RAPTOR (Routing Assignment Program for Transparent Optical Routes) is a software package developed by Timothy Hahn for simulating optical networks. The program is highly flexible and can be extended to run most RWA algorithms with minimal work. Early results show that RAPTOR is also very fast, which should allow it to run larger and more complex scenarios.
RAPTOR is a custom built application using mostly ANSI C++. There are approximately 7,000 lines of source code, of which 3,000 lines are header files. The program has been compiled and tested using Microsoft Visual Studio .NET 2003 on Windows XP and g++ version 4.1.2 on Red Hat 4.1.2, although it is believed that RAPTOR will run on any platform with a C++ compiler and the appropriate libraries. There are only 3 external dependencies required to run: Boost, Matlab, and PThreads.
Boost is a freely available, peer reviewed library written in C++. Boost provides a large array of functionality, such as a sophisticated graph library and a matrix library, however, RAPTOR only uses the random number generation. Boost is available on almost any modern operating system. We used version 1.34 in our simulation, however, I believe that any recent version of Boost is sufficient.
Matlab is a commercially available mathematical computing environment and programming language maintained by MathWorks, Inc. Several of the Q-factor calculations are written in Matlab, so their compiler is required to create a library used by RAPTOR. Once the library is compiled, the freely available Matlab Component Runtime library is sufficient to run the application. We used versions R2007a and R2007b in our simulations, however I believe that any recent version of Matlab is sufficient.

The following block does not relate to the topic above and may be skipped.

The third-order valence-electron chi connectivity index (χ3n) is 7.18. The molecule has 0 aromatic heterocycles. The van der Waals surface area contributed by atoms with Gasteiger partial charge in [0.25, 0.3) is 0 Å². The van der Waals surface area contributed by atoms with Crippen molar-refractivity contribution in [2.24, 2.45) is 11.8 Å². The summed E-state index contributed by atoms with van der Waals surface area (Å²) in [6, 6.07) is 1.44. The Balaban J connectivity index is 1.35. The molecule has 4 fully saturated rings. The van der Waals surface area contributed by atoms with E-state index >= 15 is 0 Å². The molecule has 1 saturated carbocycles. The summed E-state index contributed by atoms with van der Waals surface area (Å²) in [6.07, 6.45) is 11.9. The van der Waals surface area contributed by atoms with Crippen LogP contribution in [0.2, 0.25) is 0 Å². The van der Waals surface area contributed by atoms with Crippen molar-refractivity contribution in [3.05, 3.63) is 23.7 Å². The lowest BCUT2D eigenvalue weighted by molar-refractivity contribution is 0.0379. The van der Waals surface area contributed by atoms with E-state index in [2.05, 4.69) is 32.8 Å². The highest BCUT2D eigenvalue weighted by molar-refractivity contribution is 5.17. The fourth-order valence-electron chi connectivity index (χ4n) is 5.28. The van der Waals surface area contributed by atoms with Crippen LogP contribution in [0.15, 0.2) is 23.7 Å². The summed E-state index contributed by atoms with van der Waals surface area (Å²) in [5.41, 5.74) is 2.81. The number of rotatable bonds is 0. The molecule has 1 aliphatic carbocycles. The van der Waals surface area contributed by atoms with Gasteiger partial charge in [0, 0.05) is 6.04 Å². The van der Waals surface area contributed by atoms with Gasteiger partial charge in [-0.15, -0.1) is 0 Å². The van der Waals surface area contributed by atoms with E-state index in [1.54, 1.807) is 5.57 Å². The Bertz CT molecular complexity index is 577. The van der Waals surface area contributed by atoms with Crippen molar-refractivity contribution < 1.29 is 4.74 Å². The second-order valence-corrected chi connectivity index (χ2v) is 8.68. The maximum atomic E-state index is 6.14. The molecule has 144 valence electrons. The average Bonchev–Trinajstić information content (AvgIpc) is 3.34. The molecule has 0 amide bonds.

POSIX Threads, or PThreads, is a library used to create and manipulate threads. PThreads are most commonly used in Linux, however versions are available for Windows as well. RAPTOR utilizes PThreads to run on multi-core machines and to mutex lock certain critical sections of the program.
KShortestPath is a library used to calculate the k-shortest-paths using Yen's Ranking Loopless Paths Algorithm. This library is written completely in ANSI C++. The worst case running time is O(kn(m + n log n)).
Efficiency was a large concern when designing RAPTOR. On the 24 node mesh network presented in "Connection Provisioning With Transmission Impairment Consideration in Optical WDM Networks With High-Speed Channel" the SP algorithm with First Fit wavelength assignment (SP-FF) runs in less than a minute using RAPTOR requiring less than 50 MB of memory. This efficiency, both in run time and memory usage, will permit us to run larger and more complex scenarios in the future.
RAPTOR has achieved even further performance gains using multi-threading. RAPTOR creates t threads, where t is a user configurable number. Each thread is tasked with a single data point (an algorithm and traffic load) until all traffic loads for all algorithms are completed.
Use Patent Claims
Include Install Instructions
These details are provided for information only. No information here is legal advice and should not be used as such.